In the last post on making signs, we saw that it was possible to make a sign with lettering in four different ways.
When you want the sign to be one piece, it can be tedious work to generate all the necessary bridges. This is true both when the letters are positive space (solid material) or negative space (holes). Fortunately, by using the correct font, you can save time and get a result that looks good.
When the letters form positive space, one good choice is to use a script font.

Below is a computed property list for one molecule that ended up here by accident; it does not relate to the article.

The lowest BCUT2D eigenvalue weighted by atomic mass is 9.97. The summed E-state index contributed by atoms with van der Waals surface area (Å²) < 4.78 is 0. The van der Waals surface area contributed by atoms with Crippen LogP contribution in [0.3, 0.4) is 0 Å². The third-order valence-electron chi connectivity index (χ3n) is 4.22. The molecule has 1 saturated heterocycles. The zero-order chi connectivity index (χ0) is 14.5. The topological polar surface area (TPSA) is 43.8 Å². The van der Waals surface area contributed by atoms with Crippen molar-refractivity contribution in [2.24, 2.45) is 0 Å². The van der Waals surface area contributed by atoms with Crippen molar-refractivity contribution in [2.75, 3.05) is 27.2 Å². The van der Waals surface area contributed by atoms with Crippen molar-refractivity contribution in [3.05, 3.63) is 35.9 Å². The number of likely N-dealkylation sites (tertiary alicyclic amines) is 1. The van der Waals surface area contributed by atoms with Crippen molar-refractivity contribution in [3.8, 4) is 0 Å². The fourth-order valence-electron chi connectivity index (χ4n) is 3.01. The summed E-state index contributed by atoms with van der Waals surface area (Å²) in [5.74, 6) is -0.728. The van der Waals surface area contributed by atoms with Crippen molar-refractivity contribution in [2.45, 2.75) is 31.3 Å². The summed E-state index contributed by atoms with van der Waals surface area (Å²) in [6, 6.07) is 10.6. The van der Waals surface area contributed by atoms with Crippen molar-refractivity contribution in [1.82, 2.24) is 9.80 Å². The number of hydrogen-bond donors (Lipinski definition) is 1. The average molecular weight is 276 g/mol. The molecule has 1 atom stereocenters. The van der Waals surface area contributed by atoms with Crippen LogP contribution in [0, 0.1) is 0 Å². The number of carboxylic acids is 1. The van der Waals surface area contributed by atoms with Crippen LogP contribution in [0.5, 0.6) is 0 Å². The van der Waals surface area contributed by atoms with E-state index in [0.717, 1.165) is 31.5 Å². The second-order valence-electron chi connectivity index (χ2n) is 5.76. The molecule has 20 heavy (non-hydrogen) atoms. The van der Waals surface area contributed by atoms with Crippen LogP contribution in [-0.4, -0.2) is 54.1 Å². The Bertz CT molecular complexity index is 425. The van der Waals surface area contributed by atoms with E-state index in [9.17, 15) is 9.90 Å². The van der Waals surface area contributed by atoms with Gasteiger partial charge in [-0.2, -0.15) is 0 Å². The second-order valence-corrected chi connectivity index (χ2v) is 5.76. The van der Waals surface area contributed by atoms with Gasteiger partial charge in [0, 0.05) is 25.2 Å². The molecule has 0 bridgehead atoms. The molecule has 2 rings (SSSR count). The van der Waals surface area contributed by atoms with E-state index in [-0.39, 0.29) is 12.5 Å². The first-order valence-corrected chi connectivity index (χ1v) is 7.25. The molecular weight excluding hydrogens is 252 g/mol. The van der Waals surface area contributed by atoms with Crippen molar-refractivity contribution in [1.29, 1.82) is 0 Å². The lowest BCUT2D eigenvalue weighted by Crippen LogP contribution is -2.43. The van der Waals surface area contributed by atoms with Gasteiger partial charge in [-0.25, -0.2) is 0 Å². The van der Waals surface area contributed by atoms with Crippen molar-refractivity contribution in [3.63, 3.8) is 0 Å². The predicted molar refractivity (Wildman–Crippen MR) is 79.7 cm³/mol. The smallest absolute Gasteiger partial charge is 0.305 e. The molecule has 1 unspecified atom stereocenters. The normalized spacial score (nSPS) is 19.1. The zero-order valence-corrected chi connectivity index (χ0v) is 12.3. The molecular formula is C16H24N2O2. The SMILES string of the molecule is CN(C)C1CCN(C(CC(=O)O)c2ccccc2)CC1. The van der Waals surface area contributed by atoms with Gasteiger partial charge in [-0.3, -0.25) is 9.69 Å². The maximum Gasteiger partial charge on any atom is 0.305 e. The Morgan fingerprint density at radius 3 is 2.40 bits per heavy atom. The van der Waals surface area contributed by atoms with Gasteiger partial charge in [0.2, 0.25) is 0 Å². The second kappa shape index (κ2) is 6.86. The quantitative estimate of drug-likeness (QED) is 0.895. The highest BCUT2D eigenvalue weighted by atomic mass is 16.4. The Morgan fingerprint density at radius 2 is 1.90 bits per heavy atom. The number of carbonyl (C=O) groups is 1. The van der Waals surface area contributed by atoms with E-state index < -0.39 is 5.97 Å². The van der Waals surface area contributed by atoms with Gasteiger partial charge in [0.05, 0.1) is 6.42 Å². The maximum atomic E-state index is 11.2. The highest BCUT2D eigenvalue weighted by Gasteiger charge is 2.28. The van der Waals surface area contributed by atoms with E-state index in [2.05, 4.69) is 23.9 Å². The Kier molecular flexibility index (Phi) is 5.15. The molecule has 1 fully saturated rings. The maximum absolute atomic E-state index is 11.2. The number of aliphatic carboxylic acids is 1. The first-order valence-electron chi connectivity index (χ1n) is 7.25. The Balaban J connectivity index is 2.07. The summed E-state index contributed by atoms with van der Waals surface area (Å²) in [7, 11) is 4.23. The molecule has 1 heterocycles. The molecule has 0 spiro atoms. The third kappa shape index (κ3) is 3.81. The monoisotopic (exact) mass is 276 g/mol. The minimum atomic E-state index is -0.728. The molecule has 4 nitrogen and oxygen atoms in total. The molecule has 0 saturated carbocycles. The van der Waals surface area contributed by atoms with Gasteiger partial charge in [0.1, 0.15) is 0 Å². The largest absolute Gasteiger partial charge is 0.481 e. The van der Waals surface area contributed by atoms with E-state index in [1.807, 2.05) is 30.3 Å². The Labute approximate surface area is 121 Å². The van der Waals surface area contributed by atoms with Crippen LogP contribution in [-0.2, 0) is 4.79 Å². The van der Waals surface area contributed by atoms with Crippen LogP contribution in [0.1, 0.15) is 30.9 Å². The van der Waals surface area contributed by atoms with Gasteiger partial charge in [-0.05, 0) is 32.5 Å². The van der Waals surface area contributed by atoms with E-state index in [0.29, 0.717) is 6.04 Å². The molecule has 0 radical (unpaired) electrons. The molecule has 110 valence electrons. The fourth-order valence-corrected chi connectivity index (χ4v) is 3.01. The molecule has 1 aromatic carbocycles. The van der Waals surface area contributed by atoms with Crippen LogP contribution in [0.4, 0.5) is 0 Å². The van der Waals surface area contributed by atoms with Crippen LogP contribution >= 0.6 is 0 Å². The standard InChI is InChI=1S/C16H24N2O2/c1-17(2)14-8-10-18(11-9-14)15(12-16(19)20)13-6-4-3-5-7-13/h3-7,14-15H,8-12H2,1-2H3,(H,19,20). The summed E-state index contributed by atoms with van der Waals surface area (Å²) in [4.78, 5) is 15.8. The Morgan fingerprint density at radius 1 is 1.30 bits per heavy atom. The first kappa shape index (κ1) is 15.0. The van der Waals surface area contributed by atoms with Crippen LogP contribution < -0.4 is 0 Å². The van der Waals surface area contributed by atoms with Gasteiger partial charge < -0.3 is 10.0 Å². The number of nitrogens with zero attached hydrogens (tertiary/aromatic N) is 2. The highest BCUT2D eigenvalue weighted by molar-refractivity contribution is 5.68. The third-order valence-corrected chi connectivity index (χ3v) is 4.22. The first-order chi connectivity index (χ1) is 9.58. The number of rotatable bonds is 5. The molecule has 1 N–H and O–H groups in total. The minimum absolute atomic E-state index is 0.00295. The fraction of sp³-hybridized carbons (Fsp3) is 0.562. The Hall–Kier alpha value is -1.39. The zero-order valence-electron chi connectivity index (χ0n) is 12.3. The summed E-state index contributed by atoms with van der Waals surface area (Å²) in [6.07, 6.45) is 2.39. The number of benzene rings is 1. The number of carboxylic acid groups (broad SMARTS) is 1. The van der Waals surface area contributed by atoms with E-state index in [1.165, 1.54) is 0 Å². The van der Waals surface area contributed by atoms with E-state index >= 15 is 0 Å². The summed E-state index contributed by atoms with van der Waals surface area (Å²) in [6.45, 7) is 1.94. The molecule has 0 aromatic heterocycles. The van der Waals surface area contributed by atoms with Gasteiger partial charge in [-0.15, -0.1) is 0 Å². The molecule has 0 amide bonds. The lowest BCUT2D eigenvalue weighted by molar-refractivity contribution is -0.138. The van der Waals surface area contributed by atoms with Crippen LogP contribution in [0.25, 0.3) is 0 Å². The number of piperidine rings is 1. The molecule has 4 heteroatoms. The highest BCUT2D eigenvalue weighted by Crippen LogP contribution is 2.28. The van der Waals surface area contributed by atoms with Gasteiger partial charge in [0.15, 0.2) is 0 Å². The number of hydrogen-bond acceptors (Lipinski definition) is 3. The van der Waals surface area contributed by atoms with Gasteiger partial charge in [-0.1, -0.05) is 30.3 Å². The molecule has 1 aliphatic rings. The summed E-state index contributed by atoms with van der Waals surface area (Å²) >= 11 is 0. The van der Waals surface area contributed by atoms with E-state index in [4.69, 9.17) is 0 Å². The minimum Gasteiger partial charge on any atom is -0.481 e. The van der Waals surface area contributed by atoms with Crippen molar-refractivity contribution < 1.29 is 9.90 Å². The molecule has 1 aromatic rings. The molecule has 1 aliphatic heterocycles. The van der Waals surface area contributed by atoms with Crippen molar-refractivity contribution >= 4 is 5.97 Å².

In the example below from David Kaufman, the Santa Fe script font was used to design two nameplates which were then waterjet cut from 1/4 inch thick aluminum. The right hand side of the “f” had to be modified to connect with the “m”, but the rest of the letters naturally run together with this font.
When the letters are negative space, you can use a stencil font. Below are a few examples of the varieties of stencil fonts which might be useful for your project.